Magpie, An Australian Story
It’s springtime in Australia so that means the most feared of all Australian wildlife is out — not a deadly snake or a spider, not even the great white shark, but a bird. The magpie.
In my cycling days, I had had my fair share of magpie divebomb attacks. The sight of a magpie sitting on a low branch, scanning the surrounding area would strike fear in my heart. In later years, as I take my children to the playground in October and November, I am vigilant with hats, bike helmets and sunglasses, aware that as I try to protect my babies, the magpies are protecting their own babies in their nests.
Is all of this fear unwarranted or misplaced? Who has more to fear, we humans, or the magpies?
I started writing a children’s book a few years ago with a magpie and other Australian wildlife as characters. The more I learnt about Australian birds during the writing process, the more I came to admire and love our magpies. My attitude to their springtime swooping changed as a result.
Magpies are highly intelligent birds. They are capable of learning and recognising human faces. They have complex social interactions. And of course, they are dedicated and protective parents.
I have learnt to befriend the birds around me. Maybe it’s my imagination but I think they are friendlier to me and my family because of it. Birds have more intelligence than most people give them credit for so perhaps it’s not fanciful thinking on my part.
Recently I was at a large park with my children. No one else was there when we got there. A magpie swooped one of my children (she was wearing a hat and didn’t even notice, so no damage done). I offered the magpie some of the fruit that I had with me and it accepted it. The magpie did not bother us again for the rest of the afternoon. Other families turned up and the magpie started swooping again. Their children reacted by throwing sticks and sand at the bird. This did not deter the magpie; if anything it was more zealous in protecting its nest. Eventually, the other adults told them to stop.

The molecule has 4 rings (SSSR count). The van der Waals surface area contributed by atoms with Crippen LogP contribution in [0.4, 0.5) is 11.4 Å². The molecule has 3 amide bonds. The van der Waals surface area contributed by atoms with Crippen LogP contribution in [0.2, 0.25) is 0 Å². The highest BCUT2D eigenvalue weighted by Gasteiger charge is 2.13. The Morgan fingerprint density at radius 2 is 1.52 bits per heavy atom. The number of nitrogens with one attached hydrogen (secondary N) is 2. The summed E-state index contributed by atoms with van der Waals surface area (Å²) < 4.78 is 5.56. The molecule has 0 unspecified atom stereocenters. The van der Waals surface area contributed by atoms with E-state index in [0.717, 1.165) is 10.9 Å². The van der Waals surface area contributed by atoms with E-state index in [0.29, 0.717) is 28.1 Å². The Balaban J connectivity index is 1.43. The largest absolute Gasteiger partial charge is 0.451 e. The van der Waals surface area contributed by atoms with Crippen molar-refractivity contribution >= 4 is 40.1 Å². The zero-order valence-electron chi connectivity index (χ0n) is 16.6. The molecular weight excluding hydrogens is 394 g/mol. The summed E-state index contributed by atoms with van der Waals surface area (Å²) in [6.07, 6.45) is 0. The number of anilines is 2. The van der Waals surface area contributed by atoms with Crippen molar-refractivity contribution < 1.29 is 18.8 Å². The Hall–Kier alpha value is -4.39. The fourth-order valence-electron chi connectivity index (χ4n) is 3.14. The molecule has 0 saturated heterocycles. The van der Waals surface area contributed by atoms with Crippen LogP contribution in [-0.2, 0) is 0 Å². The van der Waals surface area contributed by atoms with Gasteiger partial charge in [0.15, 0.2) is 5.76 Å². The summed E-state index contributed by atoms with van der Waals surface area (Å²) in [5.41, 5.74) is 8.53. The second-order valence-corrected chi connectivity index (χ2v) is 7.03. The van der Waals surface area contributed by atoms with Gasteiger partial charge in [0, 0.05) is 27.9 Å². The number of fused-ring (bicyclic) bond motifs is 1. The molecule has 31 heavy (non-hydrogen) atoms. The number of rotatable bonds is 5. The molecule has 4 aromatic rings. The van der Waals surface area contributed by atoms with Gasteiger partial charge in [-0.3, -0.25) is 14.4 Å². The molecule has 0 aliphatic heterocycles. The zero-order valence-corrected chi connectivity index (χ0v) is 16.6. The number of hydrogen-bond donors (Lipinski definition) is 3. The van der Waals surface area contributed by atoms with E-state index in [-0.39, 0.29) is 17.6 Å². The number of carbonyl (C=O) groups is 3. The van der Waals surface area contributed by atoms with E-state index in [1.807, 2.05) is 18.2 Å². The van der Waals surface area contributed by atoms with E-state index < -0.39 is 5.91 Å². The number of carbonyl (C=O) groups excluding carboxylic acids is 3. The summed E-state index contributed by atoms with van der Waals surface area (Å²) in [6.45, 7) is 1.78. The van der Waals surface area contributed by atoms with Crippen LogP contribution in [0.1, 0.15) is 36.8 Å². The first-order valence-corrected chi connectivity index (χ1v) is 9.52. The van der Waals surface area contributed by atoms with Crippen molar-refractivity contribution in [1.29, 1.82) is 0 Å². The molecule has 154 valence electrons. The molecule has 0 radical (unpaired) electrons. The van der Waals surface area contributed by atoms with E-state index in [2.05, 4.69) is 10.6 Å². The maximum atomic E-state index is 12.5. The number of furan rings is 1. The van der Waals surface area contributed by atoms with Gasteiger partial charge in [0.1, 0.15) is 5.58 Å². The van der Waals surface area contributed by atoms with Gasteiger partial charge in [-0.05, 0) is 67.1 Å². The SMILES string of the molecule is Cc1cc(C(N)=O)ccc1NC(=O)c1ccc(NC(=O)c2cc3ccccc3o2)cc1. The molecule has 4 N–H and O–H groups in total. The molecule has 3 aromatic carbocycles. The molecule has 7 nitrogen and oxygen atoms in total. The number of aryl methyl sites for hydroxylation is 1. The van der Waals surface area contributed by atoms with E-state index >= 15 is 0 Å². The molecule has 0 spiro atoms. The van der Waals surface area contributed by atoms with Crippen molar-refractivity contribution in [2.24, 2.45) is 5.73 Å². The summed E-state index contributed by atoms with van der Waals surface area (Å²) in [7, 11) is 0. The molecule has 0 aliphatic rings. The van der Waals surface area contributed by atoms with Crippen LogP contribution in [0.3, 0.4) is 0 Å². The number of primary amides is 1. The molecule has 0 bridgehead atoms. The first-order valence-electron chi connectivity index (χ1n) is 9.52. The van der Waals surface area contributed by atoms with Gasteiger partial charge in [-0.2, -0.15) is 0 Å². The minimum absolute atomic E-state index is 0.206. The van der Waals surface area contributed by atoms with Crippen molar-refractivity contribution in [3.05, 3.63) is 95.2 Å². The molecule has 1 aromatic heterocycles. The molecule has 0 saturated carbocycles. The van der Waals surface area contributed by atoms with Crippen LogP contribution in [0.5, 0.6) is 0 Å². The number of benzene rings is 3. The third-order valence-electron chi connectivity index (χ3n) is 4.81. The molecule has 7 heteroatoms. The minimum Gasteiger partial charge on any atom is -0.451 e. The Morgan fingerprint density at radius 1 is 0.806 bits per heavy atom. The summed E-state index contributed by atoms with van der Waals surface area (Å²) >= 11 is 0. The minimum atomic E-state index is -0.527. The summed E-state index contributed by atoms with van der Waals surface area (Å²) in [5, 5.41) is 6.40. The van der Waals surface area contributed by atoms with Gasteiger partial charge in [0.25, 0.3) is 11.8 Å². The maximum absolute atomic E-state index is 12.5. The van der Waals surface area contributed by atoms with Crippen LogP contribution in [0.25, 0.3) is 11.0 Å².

This incident made me wonder at the automatic response of human violence against nature. If you are worried about a bird swooping you because it wants to protect its nest, why would you think that throwing objects at it would make the bird less inclined to see you as a threat? I spoke to the other adults and mentioned that my offering of apple pieces to the magpie had made it leave us alone, so perhaps if they tried to befriend it, they wouldn’t be attacked. They were surprised as if it had not occurred to them. It made me sad that there is such prejudice against these beautiful birds that many people’s immediate response is to threaten them with violence.
As natural habitats decrease around our cities and suburbs, there is less space for wildlife, so our birds are forced to cohabitate with us. We can live easily with magpies for ten months of the year but come October, the public attitude changes. Magpies become public enemy number one, although they are simply protecting their young in the only way they know how. And if the only trees available to them are in a suburban park or a verge tree, then what choice do they have?